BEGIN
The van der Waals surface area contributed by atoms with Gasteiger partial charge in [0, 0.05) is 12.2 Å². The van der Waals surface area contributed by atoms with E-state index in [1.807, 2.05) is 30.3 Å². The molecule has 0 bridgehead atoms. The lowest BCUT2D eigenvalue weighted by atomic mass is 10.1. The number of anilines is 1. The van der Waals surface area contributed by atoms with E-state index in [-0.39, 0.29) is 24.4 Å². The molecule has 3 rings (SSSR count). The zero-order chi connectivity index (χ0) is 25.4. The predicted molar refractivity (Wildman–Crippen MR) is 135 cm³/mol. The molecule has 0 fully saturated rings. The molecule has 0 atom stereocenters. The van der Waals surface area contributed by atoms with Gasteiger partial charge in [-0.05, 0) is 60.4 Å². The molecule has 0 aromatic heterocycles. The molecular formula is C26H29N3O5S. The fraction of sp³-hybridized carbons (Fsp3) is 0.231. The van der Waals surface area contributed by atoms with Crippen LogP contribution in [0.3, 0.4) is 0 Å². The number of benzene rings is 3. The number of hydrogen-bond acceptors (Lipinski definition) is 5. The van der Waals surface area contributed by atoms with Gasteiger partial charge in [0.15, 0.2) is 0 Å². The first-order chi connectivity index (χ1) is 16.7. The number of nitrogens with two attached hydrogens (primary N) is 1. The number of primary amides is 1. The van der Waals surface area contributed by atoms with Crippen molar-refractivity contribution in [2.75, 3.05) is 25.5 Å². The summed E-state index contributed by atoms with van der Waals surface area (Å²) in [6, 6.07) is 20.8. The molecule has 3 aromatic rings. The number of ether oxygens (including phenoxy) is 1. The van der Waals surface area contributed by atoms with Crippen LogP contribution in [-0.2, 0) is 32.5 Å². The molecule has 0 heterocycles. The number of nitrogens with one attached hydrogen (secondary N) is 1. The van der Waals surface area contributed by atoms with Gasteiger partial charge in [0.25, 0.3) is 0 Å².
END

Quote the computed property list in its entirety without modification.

The van der Waals surface area contributed by atoms with Gasteiger partial charge in [0, 0.05) is 12.2 Å². The van der Waals surface area contributed by atoms with E-state index in [1.807, 2.05) is 30.3 Å². The molecule has 0 bridgehead atoms. The lowest BCUT2D eigenvalue weighted by atomic mass is 10.1. The number of anilines is 1. The van der Waals surface area contributed by atoms with E-state index in [-0.39, 0.29) is 24.4 Å². The molecule has 3 rings (SSSR count). The zero-order chi connectivity index (χ0) is 25.4. The predicted molar refractivity (Wildman–Crippen MR) is 135 cm³/mol. The molecule has 0 fully saturated rings. The molecule has 0 atom stereocenters. The van der Waals surface area contributed by atoms with Gasteiger partial charge in [-0.05, 0) is 60.4 Å². The molecule has 0 aromatic heterocycles. The molecular formula is C26H29N3O5S. The fraction of sp³-hybridized carbons (Fsp3) is 0.231. The van der Waals surface area contributed by atoms with Crippen LogP contribution in [0.3, 0.4) is 0 Å². The number of benzene rings is 3. The number of hydrogen-bond acceptors (Lipinski definition) is 5. The van der Waals surface area contributed by atoms with Gasteiger partial charge in [0.15, 0.2) is 0 Å². The first-order chi connectivity index (χ1) is 16.7. The number of nitrogens with two attached hydrogens (primary N) is 1. The number of primary amides is 1. The van der Waals surface area contributed by atoms with Crippen molar-refractivity contribution in [2.75, 3.05) is 25.5 Å². The summed E-state index contributed by atoms with van der Waals surface area (Å²) in [6, 6.07) is 20.8. The molecule has 3 aromatic rings. The number of ether oxygens (including phenoxy) is 1. The van der Waals surface area contributed by atoms with Crippen LogP contribution in [-0.2, 0) is 32.5 Å². The molecule has 0 heterocycles. The number of nitrogens with one attached hydrogen (secondary N) is 1. The van der Waals surface area contributed by atoms with Gasteiger partial charge in [0.25, 0.3) is 0 Å².